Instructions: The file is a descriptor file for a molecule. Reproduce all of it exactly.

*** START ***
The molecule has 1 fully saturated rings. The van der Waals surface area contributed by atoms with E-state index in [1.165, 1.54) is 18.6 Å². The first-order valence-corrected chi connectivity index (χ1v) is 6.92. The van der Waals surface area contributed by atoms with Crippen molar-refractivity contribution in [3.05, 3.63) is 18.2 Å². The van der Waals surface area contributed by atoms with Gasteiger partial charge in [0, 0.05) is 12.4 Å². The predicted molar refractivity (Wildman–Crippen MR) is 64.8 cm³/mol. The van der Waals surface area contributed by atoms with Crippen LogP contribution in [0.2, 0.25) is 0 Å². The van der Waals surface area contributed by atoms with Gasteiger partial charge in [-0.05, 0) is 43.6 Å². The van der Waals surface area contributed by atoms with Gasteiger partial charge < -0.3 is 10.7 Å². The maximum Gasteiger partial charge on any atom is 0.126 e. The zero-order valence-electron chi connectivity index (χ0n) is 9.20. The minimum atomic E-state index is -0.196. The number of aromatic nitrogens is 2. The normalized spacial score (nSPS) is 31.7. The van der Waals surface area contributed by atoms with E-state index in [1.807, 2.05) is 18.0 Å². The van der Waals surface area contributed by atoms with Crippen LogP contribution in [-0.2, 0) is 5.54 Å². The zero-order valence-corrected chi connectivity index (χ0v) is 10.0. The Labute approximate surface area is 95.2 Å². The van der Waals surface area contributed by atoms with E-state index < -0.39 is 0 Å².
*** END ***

The molecule has 1 fully saturated rings. The van der Waals surface area contributed by atoms with E-state index in [1.165, 1.54) is 18.6 Å². The first-order valence-corrected chi connectivity index (χ1v) is 6.92. The van der Waals surface area contributed by atoms with Crippen molar-refractivity contribution in [3.05, 3.63) is 18.2 Å². The van der Waals surface area contributed by atoms with Gasteiger partial charge in [0, 0.05) is 12.4 Å². The predicted molar refractivity (Wildman–Crippen MR) is 64.8 cm³/mol. The van der Waals surface area contributed by atoms with Crippen LogP contribution in [0.2, 0.25) is 0 Å². The van der Waals surface area contributed by atoms with Gasteiger partial charge in [-0.05, 0) is 43.6 Å². The van der Waals surface area contributed by atoms with Gasteiger partial charge < -0.3 is 10.7 Å². The maximum Gasteiger partial charge on any atom is 0.126 e. The zero-order valence-electron chi connectivity index (χ0n) is 9.20. The minimum atomic E-state index is -0.196. The number of aromatic nitrogens is 2. The normalized spacial score (nSPS) is 31.7. The van der Waals surface area contributed by atoms with E-state index in [1.807, 2.05) is 18.0 Å². The van der Waals surface area contributed by atoms with Crippen LogP contribution in [-0.2, 0) is 5.54 Å². The zero-order valence-corrected chi connectivity index (χ0v) is 10.0. The Labute approximate surface area is 95.2 Å². The van der Waals surface area contributed by atoms with E-state index < -0.39 is 0 Å².